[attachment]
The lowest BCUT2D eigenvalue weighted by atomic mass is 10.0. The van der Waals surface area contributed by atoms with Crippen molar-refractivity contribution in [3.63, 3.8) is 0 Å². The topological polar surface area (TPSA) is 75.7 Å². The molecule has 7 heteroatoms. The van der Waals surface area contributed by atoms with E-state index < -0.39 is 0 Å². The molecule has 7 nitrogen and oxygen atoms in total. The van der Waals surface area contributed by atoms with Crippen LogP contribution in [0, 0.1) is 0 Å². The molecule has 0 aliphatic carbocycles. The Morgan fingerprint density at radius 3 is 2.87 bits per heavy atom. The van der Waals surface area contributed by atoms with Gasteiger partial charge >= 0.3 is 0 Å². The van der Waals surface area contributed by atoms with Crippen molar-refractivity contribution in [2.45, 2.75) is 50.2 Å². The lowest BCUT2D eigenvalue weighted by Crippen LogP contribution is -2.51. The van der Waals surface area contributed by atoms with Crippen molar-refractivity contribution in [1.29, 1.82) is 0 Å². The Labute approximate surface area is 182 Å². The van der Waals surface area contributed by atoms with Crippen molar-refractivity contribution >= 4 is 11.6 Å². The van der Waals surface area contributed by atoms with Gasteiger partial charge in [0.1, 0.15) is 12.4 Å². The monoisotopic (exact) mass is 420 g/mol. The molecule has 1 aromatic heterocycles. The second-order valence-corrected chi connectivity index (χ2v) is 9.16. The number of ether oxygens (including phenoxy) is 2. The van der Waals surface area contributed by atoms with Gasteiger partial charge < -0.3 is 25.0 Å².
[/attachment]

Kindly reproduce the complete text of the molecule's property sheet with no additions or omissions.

The lowest BCUT2D eigenvalue weighted by atomic mass is 10.0. The van der Waals surface area contributed by atoms with Crippen molar-refractivity contribution in [3.63, 3.8) is 0 Å². The topological polar surface area (TPSA) is 75.7 Å². The molecule has 7 heteroatoms. The van der Waals surface area contributed by atoms with E-state index < -0.39 is 0 Å². The molecule has 7 nitrogen and oxygen atoms in total. The van der Waals surface area contributed by atoms with Crippen LogP contribution in [0, 0.1) is 0 Å². The molecule has 0 aliphatic carbocycles. The Morgan fingerprint density at radius 3 is 2.87 bits per heavy atom. The van der Waals surface area contributed by atoms with Gasteiger partial charge >= 0.3 is 0 Å². The van der Waals surface area contributed by atoms with Crippen molar-refractivity contribution in [2.45, 2.75) is 50.2 Å². The lowest BCUT2D eigenvalue weighted by Crippen LogP contribution is -2.51. The van der Waals surface area contributed by atoms with Crippen molar-refractivity contribution in [1.29, 1.82) is 0 Å². The Labute approximate surface area is 182 Å². The van der Waals surface area contributed by atoms with Crippen molar-refractivity contribution >= 4 is 11.6 Å². The van der Waals surface area contributed by atoms with Gasteiger partial charge in [0.1, 0.15) is 12.4 Å². The monoisotopic (exact) mass is 420 g/mol. The molecule has 1 aromatic heterocycles. The second-order valence-corrected chi connectivity index (χ2v) is 9.16. The number of ether oxygens (including phenoxy) is 2. The van der Waals surface area contributed by atoms with Gasteiger partial charge < -0.3 is 25.0 Å².